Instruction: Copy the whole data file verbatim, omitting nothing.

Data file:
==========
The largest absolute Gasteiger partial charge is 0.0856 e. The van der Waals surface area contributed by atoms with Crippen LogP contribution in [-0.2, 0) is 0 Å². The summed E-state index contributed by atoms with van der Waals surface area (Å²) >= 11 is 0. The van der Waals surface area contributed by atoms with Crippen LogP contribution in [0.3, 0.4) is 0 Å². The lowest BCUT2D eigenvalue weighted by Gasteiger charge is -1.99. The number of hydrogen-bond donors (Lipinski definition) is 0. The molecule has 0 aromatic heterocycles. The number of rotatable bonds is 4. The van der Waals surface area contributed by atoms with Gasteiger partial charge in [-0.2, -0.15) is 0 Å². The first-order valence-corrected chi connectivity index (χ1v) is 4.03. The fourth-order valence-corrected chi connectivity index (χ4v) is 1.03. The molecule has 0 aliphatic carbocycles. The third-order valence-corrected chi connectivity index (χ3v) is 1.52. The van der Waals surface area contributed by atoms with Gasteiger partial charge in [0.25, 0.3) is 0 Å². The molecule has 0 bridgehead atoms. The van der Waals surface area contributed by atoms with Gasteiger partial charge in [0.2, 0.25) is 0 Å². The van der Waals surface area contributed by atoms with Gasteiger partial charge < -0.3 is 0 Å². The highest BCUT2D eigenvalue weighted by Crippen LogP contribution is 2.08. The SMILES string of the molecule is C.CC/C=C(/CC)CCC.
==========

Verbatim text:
The largest absolute Gasteiger partial charge is 0.0856 e. The van der Waals surface area contributed by atoms with Crippen LogP contribution in [-0.2, 0) is 0 Å². The summed E-state index contributed by atoms with van der Waals surface area (Å²) >= 11 is 0. The van der Waals surface area contributed by atoms with Crippen LogP contribution in [0.3, 0.4) is 0 Å². The lowest BCUT2D eigenvalue weighted by Gasteiger charge is -1.99. The number of hydrogen-bond donors (Lipinski definition) is 0. The molecule has 0 aromatic heterocycles. The number of rotatable bonds is 4. The van der Waals surface area contributed by atoms with Gasteiger partial charge in [-0.2, -0.15) is 0 Å². The first-order valence-corrected chi connectivity index (χ1v) is 4.03. The fourth-order valence-corrected chi connectivity index (χ4v) is 1.03. The molecule has 0 aliphatic carbocycles. The third-order valence-corrected chi connectivity index (χ3v) is 1.52. The van der Waals surface area contributed by atoms with Gasteiger partial charge in [0.25, 0.3) is 0 Å². The molecule has 0 bridgehead atoms. The van der Waals surface area contributed by atoms with Gasteiger partial charge in [0.2, 0.25) is 0 Å². The van der Waals surface area contributed by atoms with Gasteiger partial charge < -0.3 is 0 Å². The highest BCUT2D eigenvalue weighted by Crippen LogP contribution is 2.08. The SMILES string of the molecule is C.CC/C=C(/CC)CCC.